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Community Crisis Support Service Good

The provider of this service changed - see old profile

We are carrying out a review of quality at Community Crisis Support Service. We will publish a report when our review is complete. Find out more about our inspection reports.

Reports


Inspection carried out on 20 December 2016

During a routine inspection

We carried out an announced inspection of the service on 20 December 2916

Red Cross Crisis Intervention Community Support provides short term personal care and support to people in the Nottingham area. There were 14 people receiving care in their own homes at the time of our visit.

There was not a manager registered with the Care Quality Commission (CQC). A registered manager is a person who has registered with the Care Quality Commission to manage the service. Like registered providers, they are ‘registered persons’. Registered persons have legal responsibility for meeting the requirements in the Health and Social Care Act 2008 and associated Regulations about how the service is run.

During our previous inspection on 15 July 2015 we identified one breach of the Health and Social Care Act 2008 (Regulated Activities) Regulations 2014. These were in relation to risks associated with managing medicines, because the processes in place were not robust or followed safely to ensure medicines were handled and administered safely.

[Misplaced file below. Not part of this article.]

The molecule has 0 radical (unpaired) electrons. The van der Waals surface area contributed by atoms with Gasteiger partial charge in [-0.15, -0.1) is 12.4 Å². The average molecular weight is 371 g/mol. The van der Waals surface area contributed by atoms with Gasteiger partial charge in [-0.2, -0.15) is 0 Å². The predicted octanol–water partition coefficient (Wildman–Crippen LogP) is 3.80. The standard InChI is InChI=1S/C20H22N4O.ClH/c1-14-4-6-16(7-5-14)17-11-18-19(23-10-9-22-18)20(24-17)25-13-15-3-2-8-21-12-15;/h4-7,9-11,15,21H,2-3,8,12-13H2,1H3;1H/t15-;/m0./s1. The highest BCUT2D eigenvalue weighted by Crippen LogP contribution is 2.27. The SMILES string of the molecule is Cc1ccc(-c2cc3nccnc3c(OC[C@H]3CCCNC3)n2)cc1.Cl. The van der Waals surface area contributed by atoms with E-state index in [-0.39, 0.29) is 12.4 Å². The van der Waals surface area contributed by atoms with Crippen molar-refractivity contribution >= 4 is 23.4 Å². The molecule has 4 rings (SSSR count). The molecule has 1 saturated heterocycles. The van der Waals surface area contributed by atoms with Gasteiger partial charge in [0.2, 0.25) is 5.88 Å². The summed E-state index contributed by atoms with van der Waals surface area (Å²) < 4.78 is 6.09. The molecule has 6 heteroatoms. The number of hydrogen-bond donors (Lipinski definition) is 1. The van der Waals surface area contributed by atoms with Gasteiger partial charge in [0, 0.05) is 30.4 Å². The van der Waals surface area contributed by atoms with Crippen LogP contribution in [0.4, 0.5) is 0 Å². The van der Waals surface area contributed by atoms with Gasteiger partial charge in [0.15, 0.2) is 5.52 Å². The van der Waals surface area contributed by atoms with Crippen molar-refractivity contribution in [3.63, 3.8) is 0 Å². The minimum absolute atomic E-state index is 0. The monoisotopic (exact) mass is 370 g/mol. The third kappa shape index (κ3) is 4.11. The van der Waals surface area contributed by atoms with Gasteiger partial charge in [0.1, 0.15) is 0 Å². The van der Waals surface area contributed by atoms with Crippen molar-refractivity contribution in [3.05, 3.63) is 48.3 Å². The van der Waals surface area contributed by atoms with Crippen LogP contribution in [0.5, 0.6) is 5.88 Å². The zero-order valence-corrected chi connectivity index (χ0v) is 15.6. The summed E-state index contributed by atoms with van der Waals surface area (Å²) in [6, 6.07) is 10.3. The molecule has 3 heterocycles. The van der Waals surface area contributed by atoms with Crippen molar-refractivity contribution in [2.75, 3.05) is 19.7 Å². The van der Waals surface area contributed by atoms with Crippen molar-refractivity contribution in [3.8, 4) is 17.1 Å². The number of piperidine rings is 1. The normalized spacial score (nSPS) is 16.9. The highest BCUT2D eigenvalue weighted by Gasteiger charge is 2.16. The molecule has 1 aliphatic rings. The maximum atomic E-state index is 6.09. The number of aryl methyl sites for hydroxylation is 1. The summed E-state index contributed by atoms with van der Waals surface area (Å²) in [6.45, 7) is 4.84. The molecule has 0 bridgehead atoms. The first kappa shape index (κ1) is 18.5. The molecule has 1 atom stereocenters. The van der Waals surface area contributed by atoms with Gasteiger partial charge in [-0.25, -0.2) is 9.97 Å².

During this inspection we checked to see whether improvements had been made. We found improvements had been made in regards to the breach identified at our last inspection. An action plan was in place to fully complete the action required that would ensure sustainability.

People told us they felt safe when staff supported them within their home. People were supported by staff who could identify the different types of abuse and who to report concerns to. Assessments of the risks to people’s safety were in place and regularly reviewed.

There were sufficient numbers of suitably qualified and experienced staff in place to keep people safe. Safe recruitment processes were in place.

People were protected from the risks associated with managing medicines. There were processes in place to ensure medicines were handled and administered safely.

Staff received training, regular supervision and felt supported by the management team. The principles of the Mental Capacity Act 2005 (MCA) were considered when supporting people. People were supported and encouraged to follow a healthy and balanced diet. People’s day to day health needs were met effectively by the staff.

People felt the staff were kind and caring and treated them with respect and dignity. People were involved with decisions made about their care and support. Information was available for people if they wished to speak with an independent advocate. People were supported to live independently.

People knew how to raise any concerns and they knew who they should contact and raise the concern with. The provider followed their procedures to ensure any complaints or concerns were dealt with in a timely manner.

People, relatives and staff spoke highly of the service. A number of systems were in place that enabled people, staff and relatives to give their views about the service. Robust quality assurance processes were in place.